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COA: Attorney entitled to lien on former client's file

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An attorney doesn’t have to produce documentation of the amount of money a former client owes in order to have a valid retaining lien, ruled the Indiana Court of Appeals.

Gary attorney Douglas Grimes appealed the denial of his verified motion to quash subpoena duces tecum in a medical malpractice action filed by Victoria Crockrom. Crockrom originally hired Grimes as her attorney in the action and he collected certain medical records and put them in her file. He later withdrew as her counsel and Crockrom’s new attorney, Bessie Davis, requested the medical records from Grimes as she was having difficulty obtaining the same documents.

Grimes said he would give her the documents if Crockrom paid the attorney fees she owed him. He said he claimed a retaining lien in the file and documents since Crockrom hadn’t paid.

The trial court denied Grimes motion to quash the subpoena and ordered him to produce the record. At that point, Crockrom still hadn’t paid the attorney fees owed to Grimes.

In Douglas M. Grimes v. Victoria Crockrom, et al., No. 45A03-1008-CT-491, the Court of Appeals, citing Bennett v. NSR Inc., 553 N.E.2d 881, 882 (Ind. Ct. App. 1990), found the trial court erred when it ordered him to produce the medical records without also providing security for the payment of attorney fees. Crockrom disputed the amount of fees Grimes claimed she owed and argued that the lack of any documentation or itemization showing the amount she owed rendered Grimes’ retaining lien invalid.

The judges rejected her argument, saying that a common law retaining lien on records in possession of an attorney arises on rendition of services by the attorney. There’s no legal authority tying the validity of a retaining lien to the provision of an itemized bill to the client, wrote Judge Edward Najam.

“Indeed, a retaining lien is complete and effective without notice to anyone,” he wrote. “And the reasonableness of a fee, as reflected by an attorney’s lien, is irrelevant to the determination of whether the lien has been established.”

The judges also held that Crockrom’s contract with Grimes doesn’t require him to release the medical records even though she hasn’t paid. There’s no provision in the contract that excludes a retaining lien or anything else in it that would preclude one.

The appellate court remanded with instructions to determine the amount of attorney fees owed to Grimes and then order Crockrom to provide security for the payment of the attorney fees in the amount of the fees owed.

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  1. Oh, the name calling was not name calling, it was merely social commentary making this point, which is on the minds of many, as an aside to the article's focus: https://answers.yahoo.com/question/index?qid=20100111082327AAmlmMa Or, if you prefer a local angle, I give you exhibit A in that analysis of viva la difference: http://fox59.com/2015/03/16/moed-appears-on-house-floor-says-hes-not-resigning/

  2. Too many attorneys take their position as a license to intimidate and threaten non attorneys in person and by mail. Did find it ironic that a reader moved to comment twice on this article could not complete a paragraph without resorting to insulting name calling (rethuglican) as a substitute for reasoned discussion. Some people will never get the point this action should have made.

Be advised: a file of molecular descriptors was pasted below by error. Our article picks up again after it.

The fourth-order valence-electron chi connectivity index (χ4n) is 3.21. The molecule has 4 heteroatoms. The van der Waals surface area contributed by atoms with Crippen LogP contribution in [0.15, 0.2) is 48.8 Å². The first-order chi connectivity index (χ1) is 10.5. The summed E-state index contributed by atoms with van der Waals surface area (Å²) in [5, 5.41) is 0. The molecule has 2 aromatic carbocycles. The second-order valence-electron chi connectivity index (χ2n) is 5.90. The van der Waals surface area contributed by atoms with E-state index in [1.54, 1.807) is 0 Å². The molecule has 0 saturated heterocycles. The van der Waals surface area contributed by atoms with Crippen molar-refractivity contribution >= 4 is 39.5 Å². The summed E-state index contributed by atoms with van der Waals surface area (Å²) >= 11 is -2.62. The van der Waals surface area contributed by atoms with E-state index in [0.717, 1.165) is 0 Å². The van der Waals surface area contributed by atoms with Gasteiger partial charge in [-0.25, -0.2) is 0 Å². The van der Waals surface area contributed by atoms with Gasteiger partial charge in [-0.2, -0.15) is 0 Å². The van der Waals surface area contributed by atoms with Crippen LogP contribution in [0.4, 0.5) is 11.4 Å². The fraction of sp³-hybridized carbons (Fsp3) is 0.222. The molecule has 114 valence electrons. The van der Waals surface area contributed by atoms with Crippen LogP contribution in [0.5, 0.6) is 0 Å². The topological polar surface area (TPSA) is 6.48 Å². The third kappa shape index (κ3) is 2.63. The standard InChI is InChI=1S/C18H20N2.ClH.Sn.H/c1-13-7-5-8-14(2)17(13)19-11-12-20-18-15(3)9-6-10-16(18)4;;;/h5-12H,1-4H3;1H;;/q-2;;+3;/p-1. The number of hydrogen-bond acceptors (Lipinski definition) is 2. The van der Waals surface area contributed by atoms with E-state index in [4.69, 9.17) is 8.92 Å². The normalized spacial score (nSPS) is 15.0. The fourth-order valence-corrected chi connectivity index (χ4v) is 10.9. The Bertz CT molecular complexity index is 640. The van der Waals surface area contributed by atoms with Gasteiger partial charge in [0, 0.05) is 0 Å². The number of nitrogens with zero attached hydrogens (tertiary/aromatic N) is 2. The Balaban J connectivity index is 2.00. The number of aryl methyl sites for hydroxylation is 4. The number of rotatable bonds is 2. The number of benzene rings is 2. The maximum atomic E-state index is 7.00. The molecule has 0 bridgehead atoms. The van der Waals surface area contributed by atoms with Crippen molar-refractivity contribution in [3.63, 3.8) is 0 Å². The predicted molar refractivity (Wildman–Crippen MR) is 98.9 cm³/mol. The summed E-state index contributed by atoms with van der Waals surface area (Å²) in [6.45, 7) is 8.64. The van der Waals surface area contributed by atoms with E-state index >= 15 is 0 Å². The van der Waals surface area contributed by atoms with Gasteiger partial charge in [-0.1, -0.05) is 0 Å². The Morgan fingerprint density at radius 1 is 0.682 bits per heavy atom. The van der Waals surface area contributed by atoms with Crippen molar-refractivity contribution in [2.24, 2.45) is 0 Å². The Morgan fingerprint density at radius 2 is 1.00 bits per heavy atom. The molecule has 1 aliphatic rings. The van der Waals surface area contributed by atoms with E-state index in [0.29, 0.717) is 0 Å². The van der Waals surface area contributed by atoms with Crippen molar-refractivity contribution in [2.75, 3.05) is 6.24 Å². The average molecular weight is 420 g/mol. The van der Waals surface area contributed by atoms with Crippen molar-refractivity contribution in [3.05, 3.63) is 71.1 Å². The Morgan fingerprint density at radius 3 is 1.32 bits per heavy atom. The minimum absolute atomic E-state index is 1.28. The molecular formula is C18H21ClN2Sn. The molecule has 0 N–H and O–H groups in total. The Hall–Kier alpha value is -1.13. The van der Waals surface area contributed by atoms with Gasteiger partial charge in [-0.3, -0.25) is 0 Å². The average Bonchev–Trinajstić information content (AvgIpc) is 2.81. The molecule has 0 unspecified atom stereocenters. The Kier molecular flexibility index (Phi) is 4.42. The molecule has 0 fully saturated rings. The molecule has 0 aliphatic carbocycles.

3. People have heard of Magna Carta, and not the Provisions of Oxford & Westminster. Not that anybody really cares. Today, it might be considered ethnic or racial bias to talk about the "Anglo Saxon common law." I don't even see the word English in the blurb above. Anyhow speaking of Edward I-- he was famously intolerant of diversity himself viz the Edict of Expulsion 1290. So all he did too like making parliament a permanent institution-- that all must be discredited. 100 years from now such commemorations will be in the dustbin of history.

  4. Oops, I meant discipline, not disciple. Interesting that those words share such a close relationship. We attorneys are to be disciples of the law, being disciplined to serve the law and its source, the constitutions. Do that, and the goals of Magna Carta are advanced. Do that not and Magna Carta is usurped. Do that not and you should be disciplined. Do that and you should be counted a good disciple. My experiences, once again, do not reveal a process that is adhering to the due process ideals of Magna Carta. Just the opposite, in fact. Braveheart's dying rebel (for a great cause) yell comes to mind.

  5. It is not a sign of the times that many Ind licensed attorneys (I am not) would fear writing what I wrote below, even if they had experiences to back it up. Let's take a minute to thank God for the brave Baron's who risked death by torture to tell the government that it was in the wrong. Today is a career ruination that whistleblowers risk. That is often brought on by denial of licenses or disciple for those who dare speak truth to power. Magna Carta says truth rules power, power too often claims that truth matters not, only Power. Fight such power for the good of our constitutional republics. If we lose them we have only bureaucratic tyranny to pass onto our children. Government attorneys, of all lawyers, should best realize this and work to see our patrimony preserved. I am now a government attorney (once again) in Kansas, and respecting the rule of law is my passion, first and foremost.

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